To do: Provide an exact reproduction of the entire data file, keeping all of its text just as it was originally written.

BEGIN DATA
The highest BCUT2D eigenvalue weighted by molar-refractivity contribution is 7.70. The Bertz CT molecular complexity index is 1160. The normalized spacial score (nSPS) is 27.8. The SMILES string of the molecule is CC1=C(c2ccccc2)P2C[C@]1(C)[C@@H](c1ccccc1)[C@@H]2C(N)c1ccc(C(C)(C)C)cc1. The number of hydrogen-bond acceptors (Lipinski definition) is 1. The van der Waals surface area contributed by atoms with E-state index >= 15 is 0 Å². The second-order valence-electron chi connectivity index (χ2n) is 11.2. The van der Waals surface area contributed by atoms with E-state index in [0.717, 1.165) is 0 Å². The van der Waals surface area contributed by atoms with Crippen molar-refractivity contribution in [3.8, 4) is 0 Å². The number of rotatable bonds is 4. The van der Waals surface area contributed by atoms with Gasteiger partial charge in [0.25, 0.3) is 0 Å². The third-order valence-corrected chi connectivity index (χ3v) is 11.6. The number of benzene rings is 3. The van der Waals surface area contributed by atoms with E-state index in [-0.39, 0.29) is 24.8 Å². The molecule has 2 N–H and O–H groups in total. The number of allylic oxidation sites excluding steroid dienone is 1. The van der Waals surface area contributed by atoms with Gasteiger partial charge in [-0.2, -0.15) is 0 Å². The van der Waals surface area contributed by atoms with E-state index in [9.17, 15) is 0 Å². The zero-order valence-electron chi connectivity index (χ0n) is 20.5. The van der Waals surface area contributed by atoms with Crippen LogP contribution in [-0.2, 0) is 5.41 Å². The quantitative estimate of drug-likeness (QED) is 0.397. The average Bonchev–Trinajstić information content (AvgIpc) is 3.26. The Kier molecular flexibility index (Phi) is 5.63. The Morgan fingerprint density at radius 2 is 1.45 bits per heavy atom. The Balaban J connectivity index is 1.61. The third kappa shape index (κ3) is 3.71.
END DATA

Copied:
The highest BCUT2D eigenvalue weighted by molar-refractivity contribution is 7.70. The Bertz CT molecular complexity index is 1160. The normalized spacial score (nSPS) is 27.8. The SMILES string of the molecule is CC1=C(c2ccccc2)P2C[C@]1(C)[C@@H](c1ccccc1)[C@@H]2C(N)c1ccc(C(C)(C)C)cc1. The number of hydrogen-bond acceptors (Lipinski definition) is 1. The van der Waals surface area contributed by atoms with E-state index >= 15 is 0 Å². The second-order valence-electron chi connectivity index (χ2n) is 11.2. The van der Waals surface area contributed by atoms with E-state index in [0.717, 1.165) is 0 Å². The van der Waals surface area contributed by atoms with Crippen molar-refractivity contribution in [3.8, 4) is 0 Å². The number of rotatable bonds is 4. The van der Waals surface area contributed by atoms with Gasteiger partial charge in [0.25, 0.3) is 0 Å². The third-order valence-corrected chi connectivity index (χ3v) is 11.6. The number of benzene rings is 3. The van der Waals surface area contributed by atoms with E-state index in [-0.39, 0.29) is 24.8 Å². The molecule has 2 N–H and O–H groups in total. The number of allylic oxidation sites excluding steroid dienone is 1. The van der Waals surface area contributed by atoms with Gasteiger partial charge in [-0.2, -0.15) is 0 Å². The van der Waals surface area contributed by atoms with E-state index in [9.17, 15) is 0 Å². The zero-order valence-electron chi connectivity index (χ0n) is 20.5. The van der Waals surface area contributed by atoms with Crippen LogP contribution in [-0.2, 0) is 5.41 Å². The quantitative estimate of drug-likeness (QED) is 0.397. The average Bonchev–Trinajstić information content (AvgIpc) is 3.26. The Kier molecular flexibility index (Phi) is 5.63. The Morgan fingerprint density at radius 2 is 1.45 bits per heavy atom. The Balaban J connectivity index is 1.61. The third kappa shape index (κ3) is 3.71.